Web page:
A critical assessment of the "stable indenter velocity" method for obtaining the creep stress exponent from indentation data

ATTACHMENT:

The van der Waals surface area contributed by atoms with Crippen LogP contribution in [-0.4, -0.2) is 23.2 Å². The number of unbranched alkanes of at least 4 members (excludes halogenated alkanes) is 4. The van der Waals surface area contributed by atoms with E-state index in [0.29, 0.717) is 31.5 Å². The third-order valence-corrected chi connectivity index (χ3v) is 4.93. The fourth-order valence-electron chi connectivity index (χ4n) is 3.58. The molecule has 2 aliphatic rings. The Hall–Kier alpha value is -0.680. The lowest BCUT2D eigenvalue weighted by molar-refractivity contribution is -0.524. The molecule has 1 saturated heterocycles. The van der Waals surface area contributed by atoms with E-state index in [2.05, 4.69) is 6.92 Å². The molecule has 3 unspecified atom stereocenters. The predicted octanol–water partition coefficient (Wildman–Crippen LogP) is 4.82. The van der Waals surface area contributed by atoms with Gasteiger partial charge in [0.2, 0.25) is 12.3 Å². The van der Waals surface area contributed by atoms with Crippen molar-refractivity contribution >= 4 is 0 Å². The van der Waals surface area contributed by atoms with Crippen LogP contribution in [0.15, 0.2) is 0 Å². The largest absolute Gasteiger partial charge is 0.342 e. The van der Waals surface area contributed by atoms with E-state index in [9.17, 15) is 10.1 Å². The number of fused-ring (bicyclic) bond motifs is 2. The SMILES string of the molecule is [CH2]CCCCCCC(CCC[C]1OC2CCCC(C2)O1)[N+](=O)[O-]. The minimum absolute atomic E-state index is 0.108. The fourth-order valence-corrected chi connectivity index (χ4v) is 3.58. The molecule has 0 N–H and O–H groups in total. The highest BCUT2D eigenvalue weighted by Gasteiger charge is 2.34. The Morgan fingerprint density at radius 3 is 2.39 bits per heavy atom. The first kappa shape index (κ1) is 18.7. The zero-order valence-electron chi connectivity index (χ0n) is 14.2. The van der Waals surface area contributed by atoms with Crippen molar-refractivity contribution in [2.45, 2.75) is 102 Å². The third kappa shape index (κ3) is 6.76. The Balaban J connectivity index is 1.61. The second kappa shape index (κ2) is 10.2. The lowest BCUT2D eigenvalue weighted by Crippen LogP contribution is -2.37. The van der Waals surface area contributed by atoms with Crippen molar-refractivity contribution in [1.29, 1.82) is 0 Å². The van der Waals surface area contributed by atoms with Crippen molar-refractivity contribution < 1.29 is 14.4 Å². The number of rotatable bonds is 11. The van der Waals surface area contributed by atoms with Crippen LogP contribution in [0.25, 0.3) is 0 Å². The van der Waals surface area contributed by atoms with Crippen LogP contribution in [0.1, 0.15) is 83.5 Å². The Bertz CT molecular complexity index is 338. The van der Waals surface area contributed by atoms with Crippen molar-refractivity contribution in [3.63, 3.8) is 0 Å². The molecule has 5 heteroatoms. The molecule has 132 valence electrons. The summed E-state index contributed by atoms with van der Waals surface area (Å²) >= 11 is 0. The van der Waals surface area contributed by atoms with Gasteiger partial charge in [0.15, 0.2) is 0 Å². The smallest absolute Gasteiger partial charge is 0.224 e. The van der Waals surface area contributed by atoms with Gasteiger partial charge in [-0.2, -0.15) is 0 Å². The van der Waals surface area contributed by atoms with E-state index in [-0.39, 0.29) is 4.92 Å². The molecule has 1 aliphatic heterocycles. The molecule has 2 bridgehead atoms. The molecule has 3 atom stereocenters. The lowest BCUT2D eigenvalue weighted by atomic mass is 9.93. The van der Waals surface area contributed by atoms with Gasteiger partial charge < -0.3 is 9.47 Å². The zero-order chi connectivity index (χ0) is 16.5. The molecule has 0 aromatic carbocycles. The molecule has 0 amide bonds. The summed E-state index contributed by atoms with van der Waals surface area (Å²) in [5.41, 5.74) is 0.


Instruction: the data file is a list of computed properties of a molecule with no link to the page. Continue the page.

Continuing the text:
A technique for evaluating the (steady-state) creep stress exponent (n) from indentation data has come into common use over recent years. It involves monitoring the indenter displacement history under constant load and assuming that, once its velocity has stabilised, the system is in a quasisteady state, with Stage II creep dominating the behaviour. The stress field under the indenter, and the way in which the creep strain field is changing there, are then represented by "equivalent stress" and "equivalent strain rate" values. These are manipulated in a similar manner to that conventionally employed with (uniaxial) creep test data, allowing the stress exponent, n, to be obtained as the gradient of a plot of the logarithm of the equivalent strain rate against the logarithm of the equivalent stress. The procedure is therefore a very simple one, often carried out over relatively short timescales (of the order of an hour or less). However, concerns have been expressed about its reliability, regarding the neglect of primary creep (after a very short initial transient) and about the validity of representing the stress and strain rate via these "equivalent" values. In this paper, comprehensive experimental data (both from a conventional, uniaxial loading set-up and from instrumented indentation over a range of conditions) are presented for two materials, focussing entirely on ambient temperature testing. This is supplemented by predictions from numerical (FEM) modelling. It is shown that the methodology is fundamentally flawed, commonly giving unreliable (and often very high) values for n. The reasons for this are outlined in some detail. An attempt is made to identify measures that might improve the reliability of the procedure, although it is concluded that there is no simple analysis of this type that can be recommended.